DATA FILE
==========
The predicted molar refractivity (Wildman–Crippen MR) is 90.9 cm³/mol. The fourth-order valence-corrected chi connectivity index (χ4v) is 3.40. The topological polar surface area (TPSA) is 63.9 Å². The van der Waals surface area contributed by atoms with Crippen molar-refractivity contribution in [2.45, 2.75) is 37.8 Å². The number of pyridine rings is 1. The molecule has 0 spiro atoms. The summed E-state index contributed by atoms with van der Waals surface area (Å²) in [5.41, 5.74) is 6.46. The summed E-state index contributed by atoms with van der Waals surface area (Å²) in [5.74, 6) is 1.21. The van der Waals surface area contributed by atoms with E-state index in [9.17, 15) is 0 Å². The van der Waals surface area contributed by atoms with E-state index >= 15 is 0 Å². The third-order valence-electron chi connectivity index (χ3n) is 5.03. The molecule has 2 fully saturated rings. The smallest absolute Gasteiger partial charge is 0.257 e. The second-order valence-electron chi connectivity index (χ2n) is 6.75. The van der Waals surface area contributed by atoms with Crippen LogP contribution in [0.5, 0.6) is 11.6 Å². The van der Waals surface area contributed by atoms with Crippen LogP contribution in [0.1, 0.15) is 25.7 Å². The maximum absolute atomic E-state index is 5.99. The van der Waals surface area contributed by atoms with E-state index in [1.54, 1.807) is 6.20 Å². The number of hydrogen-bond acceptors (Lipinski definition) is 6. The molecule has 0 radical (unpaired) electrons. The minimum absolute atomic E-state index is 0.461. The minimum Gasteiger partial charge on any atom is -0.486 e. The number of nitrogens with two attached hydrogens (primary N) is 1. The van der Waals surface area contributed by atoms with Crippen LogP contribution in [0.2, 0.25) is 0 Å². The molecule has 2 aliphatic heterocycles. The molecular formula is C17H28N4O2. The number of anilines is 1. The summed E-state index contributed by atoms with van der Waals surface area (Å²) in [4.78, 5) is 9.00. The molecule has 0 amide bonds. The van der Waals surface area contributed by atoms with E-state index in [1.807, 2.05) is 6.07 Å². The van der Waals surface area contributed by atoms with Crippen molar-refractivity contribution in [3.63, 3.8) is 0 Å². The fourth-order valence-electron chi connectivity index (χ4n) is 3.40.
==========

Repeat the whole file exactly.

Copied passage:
The predicted molar refractivity (Wildman–Crippen MR) is 90.9 cm³/mol. The fourth-order valence-corrected chi connectivity index (χ4v) is 3.40. The topological polar surface area (TPSA) is 63.9 Å². The van der Waals surface area contributed by atoms with Crippen molar-refractivity contribution in [2.45, 2.75) is 37.8 Å². The number of pyridine rings is 1. The molecule has 0 spiro atoms. The summed E-state index contributed by atoms with van der Waals surface area (Å²) in [5.41, 5.74) is 6.46. The summed E-state index contributed by atoms with van der Waals surface area (Å²) in [5.74, 6) is 1.21. The van der Waals surface area contributed by atoms with E-state index in [9.17, 15) is 0 Å². The van der Waals surface area contributed by atoms with E-state index >= 15 is 0 Å². The third-order valence-electron chi connectivity index (χ3n) is 5.03. The molecule has 2 fully saturated rings. The smallest absolute Gasteiger partial charge is 0.257 e. The second-order valence-electron chi connectivity index (χ2n) is 6.75. The van der Waals surface area contributed by atoms with Crippen LogP contribution in [0.5, 0.6) is 11.6 Å². The van der Waals surface area contributed by atoms with Crippen LogP contribution in [0.1, 0.15) is 25.7 Å². The maximum absolute atomic E-state index is 5.99. The van der Waals surface area contributed by atoms with E-state index in [1.54, 1.807) is 6.20 Å². The number of hydrogen-bond acceptors (Lipinski definition) is 6. The molecule has 0 radical (unpaired) electrons. The minimum absolute atomic E-state index is 0.461. The minimum Gasteiger partial charge on any atom is -0.486 e. The number of nitrogens with two attached hydrogens (primary N) is 1. The van der Waals surface area contributed by atoms with Crippen LogP contribution in [0.2, 0.25) is 0 Å². The molecule has 2 aliphatic heterocycles. The molecular formula is C17H28N4O2. The number of anilines is 1. The summed E-state index contributed by atoms with van der Waals surface area (Å²) in [4.78, 5) is 9.00. The molecule has 0 amide bonds. The van der Waals surface area contributed by atoms with E-state index in [1.807, 2.05) is 6.07 Å². The van der Waals surface area contributed by atoms with Crippen molar-refractivity contribution in [3.63, 3.8) is 0 Å². The fourth-order valence-electron chi connectivity index (χ4n) is 3.40.